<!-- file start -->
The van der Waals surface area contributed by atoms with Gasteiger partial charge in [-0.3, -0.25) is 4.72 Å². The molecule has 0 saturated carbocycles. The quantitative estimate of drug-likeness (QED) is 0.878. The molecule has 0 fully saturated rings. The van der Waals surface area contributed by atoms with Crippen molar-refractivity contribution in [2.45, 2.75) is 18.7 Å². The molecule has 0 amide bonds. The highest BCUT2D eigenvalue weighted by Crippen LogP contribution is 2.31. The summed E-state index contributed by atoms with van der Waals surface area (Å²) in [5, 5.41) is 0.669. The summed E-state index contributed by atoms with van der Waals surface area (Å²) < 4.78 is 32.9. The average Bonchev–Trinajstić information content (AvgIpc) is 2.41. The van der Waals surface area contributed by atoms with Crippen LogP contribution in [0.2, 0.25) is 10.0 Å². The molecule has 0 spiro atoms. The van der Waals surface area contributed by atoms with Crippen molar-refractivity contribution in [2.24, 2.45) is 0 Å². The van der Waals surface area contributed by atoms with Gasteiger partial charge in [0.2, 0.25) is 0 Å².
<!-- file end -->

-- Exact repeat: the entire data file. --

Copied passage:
The van der Waals surface area contributed by atoms with Gasteiger partial charge in [-0.3, -0.25) is 4.72 Å². The molecule has 0 saturated carbocycles. The quantitative estimate of drug-likeness (QED) is 0.878. The molecule has 0 fully saturated rings. The van der Waals surface area contributed by atoms with Crippen molar-refractivity contribution in [2.45, 2.75) is 18.7 Å². The molecule has 0 amide bonds. The highest BCUT2D eigenvalue weighted by Crippen LogP contribution is 2.31. The summed E-state index contributed by atoms with van der Waals surface area (Å²) in [5, 5.41) is 0.669. The summed E-state index contributed by atoms with van der Waals surface area (Å²) < 4.78 is 32.9. The average Bonchev–Trinajstić information content (AvgIpc) is 2.41. The van der Waals surface area contributed by atoms with Crippen LogP contribution in [0.2, 0.25) is 10.0 Å². The molecule has 0 spiro atoms. The van der Waals surface area contributed by atoms with Crippen molar-refractivity contribution in [2.24, 2.45) is 0 Å². The van der Waals surface area contributed by atoms with Gasteiger partial charge in [0.2, 0.25) is 0 Å².